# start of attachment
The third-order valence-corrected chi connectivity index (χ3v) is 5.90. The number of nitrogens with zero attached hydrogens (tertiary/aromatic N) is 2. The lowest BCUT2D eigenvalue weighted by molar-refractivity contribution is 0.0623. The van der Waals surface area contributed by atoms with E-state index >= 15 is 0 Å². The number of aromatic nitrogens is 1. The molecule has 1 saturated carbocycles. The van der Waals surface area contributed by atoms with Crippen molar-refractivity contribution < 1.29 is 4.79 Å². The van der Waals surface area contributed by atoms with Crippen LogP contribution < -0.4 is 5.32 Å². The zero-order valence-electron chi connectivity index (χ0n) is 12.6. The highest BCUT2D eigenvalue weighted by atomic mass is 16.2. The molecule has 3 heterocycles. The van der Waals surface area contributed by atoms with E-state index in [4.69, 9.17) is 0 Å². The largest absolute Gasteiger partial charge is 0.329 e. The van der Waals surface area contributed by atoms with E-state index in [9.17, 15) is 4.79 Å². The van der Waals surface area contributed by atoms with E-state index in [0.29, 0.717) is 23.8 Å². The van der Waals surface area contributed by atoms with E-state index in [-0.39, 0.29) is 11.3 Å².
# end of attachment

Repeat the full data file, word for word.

The third-order valence-corrected chi connectivity index (χ3v) is 5.90. The number of nitrogens with zero attached hydrogens (tertiary/aromatic N) is 2. The lowest BCUT2D eigenvalue weighted by molar-refractivity contribution is 0.0623. The van der Waals surface area contributed by atoms with E-state index >= 15 is 0 Å². The number of aromatic nitrogens is 1. The molecule has 1 saturated carbocycles. The van der Waals surface area contributed by atoms with Crippen molar-refractivity contribution < 1.29 is 4.79 Å². The van der Waals surface area contributed by atoms with Crippen LogP contribution < -0.4 is 5.32 Å². The zero-order valence-electron chi connectivity index (χ0n) is 12.6. The highest BCUT2D eigenvalue weighted by atomic mass is 16.2. The molecule has 3 heterocycles. The van der Waals surface area contributed by atoms with E-state index in [4.69, 9.17) is 0 Å². The largest absolute Gasteiger partial charge is 0.329 e. The van der Waals surface area contributed by atoms with E-state index in [9.17, 15) is 4.79 Å². The van der Waals surface area contributed by atoms with E-state index in [0.29, 0.717) is 23.8 Å². The van der Waals surface area contributed by atoms with E-state index in [-0.39, 0.29) is 11.3 Å².